Today, a reader sends me this recap from a spring 1996 meeting of the Chicago chapter of the Democratic Socialists of America, which has a 34-year-old Obama talking redistribution at the beginning of his political career (emphases mine):
Barack Obama observed that Martin Luther King’s March on Washington in the 1960s wasn’t simply about civil rights but demanded jobs as well. Now the issue is again coming to the front, but he wished the issue was on the Democratic agenda not just on [Pat] Buchanan’s.
One of the themes that has emerged in Barack Obama’s campaign is “what does it take to create productive communities”, not just consumptive communities. It is an issue that joins some of the best instincts of the conservatives with the better instincts of the left. He felt the state government has three constructive roles to play.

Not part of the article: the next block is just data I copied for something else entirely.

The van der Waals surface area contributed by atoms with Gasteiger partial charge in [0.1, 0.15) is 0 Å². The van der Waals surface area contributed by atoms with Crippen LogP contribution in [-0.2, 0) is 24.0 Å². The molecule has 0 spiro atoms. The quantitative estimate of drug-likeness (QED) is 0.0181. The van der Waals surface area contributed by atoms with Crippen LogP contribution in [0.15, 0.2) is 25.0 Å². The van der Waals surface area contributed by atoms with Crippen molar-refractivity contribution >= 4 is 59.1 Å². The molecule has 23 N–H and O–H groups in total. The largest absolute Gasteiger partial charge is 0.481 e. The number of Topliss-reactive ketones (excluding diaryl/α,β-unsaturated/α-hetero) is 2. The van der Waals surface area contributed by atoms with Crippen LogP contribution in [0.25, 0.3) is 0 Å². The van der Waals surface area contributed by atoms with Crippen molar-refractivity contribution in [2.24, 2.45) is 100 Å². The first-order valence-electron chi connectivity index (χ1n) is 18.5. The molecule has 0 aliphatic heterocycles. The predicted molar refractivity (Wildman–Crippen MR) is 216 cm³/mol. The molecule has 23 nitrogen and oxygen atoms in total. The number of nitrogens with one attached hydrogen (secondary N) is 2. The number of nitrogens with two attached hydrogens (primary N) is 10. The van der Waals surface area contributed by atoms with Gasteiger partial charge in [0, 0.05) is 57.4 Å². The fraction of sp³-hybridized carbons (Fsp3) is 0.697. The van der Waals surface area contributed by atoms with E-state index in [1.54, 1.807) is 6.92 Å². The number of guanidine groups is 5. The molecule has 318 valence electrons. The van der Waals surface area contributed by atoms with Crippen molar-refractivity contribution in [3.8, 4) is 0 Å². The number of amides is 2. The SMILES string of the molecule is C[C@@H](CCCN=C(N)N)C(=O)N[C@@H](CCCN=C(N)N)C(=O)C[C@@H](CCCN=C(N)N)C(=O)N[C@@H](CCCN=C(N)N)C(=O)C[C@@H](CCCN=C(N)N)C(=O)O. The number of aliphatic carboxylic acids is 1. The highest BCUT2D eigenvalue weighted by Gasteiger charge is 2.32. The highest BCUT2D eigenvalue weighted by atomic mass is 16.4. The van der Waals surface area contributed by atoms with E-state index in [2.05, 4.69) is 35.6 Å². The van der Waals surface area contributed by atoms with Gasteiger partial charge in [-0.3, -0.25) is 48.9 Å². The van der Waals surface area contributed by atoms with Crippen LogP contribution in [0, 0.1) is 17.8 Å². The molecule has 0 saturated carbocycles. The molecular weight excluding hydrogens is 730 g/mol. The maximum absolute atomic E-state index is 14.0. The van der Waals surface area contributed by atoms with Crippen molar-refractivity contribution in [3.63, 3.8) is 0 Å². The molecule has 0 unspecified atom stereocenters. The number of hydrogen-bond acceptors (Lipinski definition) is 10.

The first is “human capital development”. By this he meant public education, welfare reform, and a “workforce preparation strategy”. Public education requires equality in funding. It’s not that money is the only solution to public education’s problems but it’s a start toward a solution. The current proposals for welfare reform are intended to eliminate welfare but it’s also true that the status quo is not tenable. A true welfare system would provide for medical care, child care and job training. While Barack Obama did not use this term, it sounded very much like the “social wage” approach used by many social democratic labor parties. By “workforce preparation strategy”, Barack Obama simply meant a coordinated, purposeful program of job training instead of the ad hoc, fragmented approach used by the State of Illinois today.
The state government can also play a role in redistribution, the allocation of wages and jobs. As Barack Obama noted, when someone gets paid $10 million to eliminate 4,000 jobs, the voters in his district know this is an issue of power not economics. The government can use as tools labor law reform, public works and contracts.